SWC: This is an interesting question, Andy. Part of me feels like, when I am disoriented, I look to art as a way of orienting, but perhaps it’s vice versa. Sometimes I am seeking pleasure, other times intellectual nourishment, but most often, I am interested in new ways of seeing the world, a disruption or shift from my own point of view. Art does this. Poetry also works in this way, too. When they are impactful, I think art and poetry are incredibly rich and productive forms of disorientation, a space where we can detach from our day-to-day thoughts and give our creative minds room to spark. Art and poetry are means to open up new possibilities, different ways of thinking and experience new and old life cycles.

AV: Your artist’s statement for “Her Eros Restored” mentions encountering Deschamps’s Les Chiffons de La Châtre during a research trip to Paris. What were you there to research, and how did that topic lead to you to this artwork at the Centre Pompidou?

SWC: In autumn of 2022, I travelled to Paris to saturate myself in art, architecture, and beauty as part of sketching out my next poetry collection, Re: Wild Her (which is forthcoming with Book*hug in 2025), and I encountered Deschamps’s Les Chiffons de La Châtre at the Centre Pompidou for the second time.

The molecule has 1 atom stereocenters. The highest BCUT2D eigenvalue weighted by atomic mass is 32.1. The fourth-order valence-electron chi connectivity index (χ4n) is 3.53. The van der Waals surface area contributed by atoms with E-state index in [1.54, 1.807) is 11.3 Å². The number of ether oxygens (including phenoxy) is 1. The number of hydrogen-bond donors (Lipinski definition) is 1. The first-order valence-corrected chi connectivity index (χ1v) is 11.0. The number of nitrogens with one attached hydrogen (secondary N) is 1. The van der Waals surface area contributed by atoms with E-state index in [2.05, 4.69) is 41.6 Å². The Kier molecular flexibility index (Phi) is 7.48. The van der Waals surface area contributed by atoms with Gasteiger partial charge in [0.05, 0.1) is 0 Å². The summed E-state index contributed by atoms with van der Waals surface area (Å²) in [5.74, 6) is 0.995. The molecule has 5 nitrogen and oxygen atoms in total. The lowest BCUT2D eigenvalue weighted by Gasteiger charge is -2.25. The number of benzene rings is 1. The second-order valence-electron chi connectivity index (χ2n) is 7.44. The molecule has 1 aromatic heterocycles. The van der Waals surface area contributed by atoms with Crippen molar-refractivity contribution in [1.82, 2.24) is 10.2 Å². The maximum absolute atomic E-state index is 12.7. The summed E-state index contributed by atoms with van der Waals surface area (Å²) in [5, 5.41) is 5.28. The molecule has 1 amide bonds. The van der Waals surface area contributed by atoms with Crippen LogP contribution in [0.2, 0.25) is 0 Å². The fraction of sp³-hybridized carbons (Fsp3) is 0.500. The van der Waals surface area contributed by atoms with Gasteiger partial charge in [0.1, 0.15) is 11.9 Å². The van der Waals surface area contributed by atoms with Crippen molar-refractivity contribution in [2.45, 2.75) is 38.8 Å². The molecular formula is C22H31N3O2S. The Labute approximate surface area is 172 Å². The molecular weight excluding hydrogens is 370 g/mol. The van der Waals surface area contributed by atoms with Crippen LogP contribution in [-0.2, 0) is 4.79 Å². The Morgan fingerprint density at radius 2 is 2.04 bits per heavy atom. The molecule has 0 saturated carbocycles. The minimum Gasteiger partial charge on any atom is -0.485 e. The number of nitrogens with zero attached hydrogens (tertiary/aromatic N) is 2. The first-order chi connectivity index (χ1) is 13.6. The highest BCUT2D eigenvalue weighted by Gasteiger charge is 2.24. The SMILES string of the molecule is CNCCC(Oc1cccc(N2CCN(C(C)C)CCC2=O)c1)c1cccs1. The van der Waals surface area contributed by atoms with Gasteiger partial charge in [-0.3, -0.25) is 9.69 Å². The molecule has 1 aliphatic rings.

The first time I visited the work was on a solo trip to Paris in 2009, which was after selling most of my belongings, including my clothes, and hosting a small lomography art show, Moving Pictures, at Love, Me Boutique on Dresden Row to help fund my trip. Deschamps’s Les Chiffons de La Châtre left an impression in my mid 20s, but what struck me was how different I felt experiencing the work for a second time, which all these years later still bears the traces of the bodies who wore the rags and discarded women’s underwear. “Her Eros Restored” is a poetic attempt to overthrow the patriarchy, subvert the male gaze, and set these bodies and their discarded under linens and corsets free.

AV: “Her Eros Restored” is included in that fourth, forthcoming poetry collection, Re: Wild Her. As you approach a book-length collection, how do you think about its individual poems? And what does it mean, for you, to further separate a poem into individual parts or sections?